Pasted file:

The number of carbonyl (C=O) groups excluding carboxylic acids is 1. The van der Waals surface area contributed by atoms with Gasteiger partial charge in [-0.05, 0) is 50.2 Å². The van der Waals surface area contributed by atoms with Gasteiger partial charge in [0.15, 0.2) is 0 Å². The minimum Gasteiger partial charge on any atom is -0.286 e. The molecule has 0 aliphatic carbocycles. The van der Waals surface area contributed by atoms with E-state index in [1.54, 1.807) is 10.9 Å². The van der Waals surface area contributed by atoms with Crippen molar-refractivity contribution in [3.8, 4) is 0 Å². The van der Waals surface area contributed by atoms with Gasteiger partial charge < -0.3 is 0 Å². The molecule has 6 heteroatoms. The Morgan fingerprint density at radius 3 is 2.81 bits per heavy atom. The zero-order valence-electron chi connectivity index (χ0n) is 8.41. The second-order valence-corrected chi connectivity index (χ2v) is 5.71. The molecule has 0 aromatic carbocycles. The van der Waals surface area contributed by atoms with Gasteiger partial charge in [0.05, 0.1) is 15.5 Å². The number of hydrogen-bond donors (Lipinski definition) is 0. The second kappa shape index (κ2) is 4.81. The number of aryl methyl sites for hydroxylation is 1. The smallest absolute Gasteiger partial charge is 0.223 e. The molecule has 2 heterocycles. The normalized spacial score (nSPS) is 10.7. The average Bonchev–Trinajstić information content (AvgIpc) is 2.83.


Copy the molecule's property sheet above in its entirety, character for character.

The number of carbonyl (C=O) groups excluding carboxylic acids is 1. The van der Waals surface area contributed by atoms with Gasteiger partial charge in [-0.05, 0) is 50.2 Å². The van der Waals surface area contributed by atoms with Gasteiger partial charge in [0.15, 0.2) is 0 Å². The minimum Gasteiger partial charge on any atom is -0.286 e. The molecule has 0 aliphatic carbocycles. The van der Waals surface area contributed by atoms with E-state index in [1.54, 1.807) is 10.9 Å². The van der Waals surface area contributed by atoms with Crippen molar-refractivity contribution in [3.8, 4) is 0 Å². The van der Waals surface area contributed by atoms with Gasteiger partial charge < -0.3 is 0 Å². The molecule has 6 heteroatoms. The Morgan fingerprint density at radius 3 is 2.81 bits per heavy atom. The zero-order valence-electron chi connectivity index (χ0n) is 8.41. The second-order valence-corrected chi connectivity index (χ2v) is 5.71. The molecule has 0 aromatic carbocycles. The van der Waals surface area contributed by atoms with Gasteiger partial charge in [0.05, 0.1) is 15.5 Å². The number of hydrogen-bond donors (Lipinski definition) is 0. The second kappa shape index (κ2) is 4.81. The number of aryl methyl sites for hydroxylation is 1. The smallest absolute Gasteiger partial charge is 0.223 e. The molecule has 2 heterocycles. The normalized spacial score (nSPS) is 10.7. The average Bonchev–Trinajstić information content (AvgIpc) is 2.83.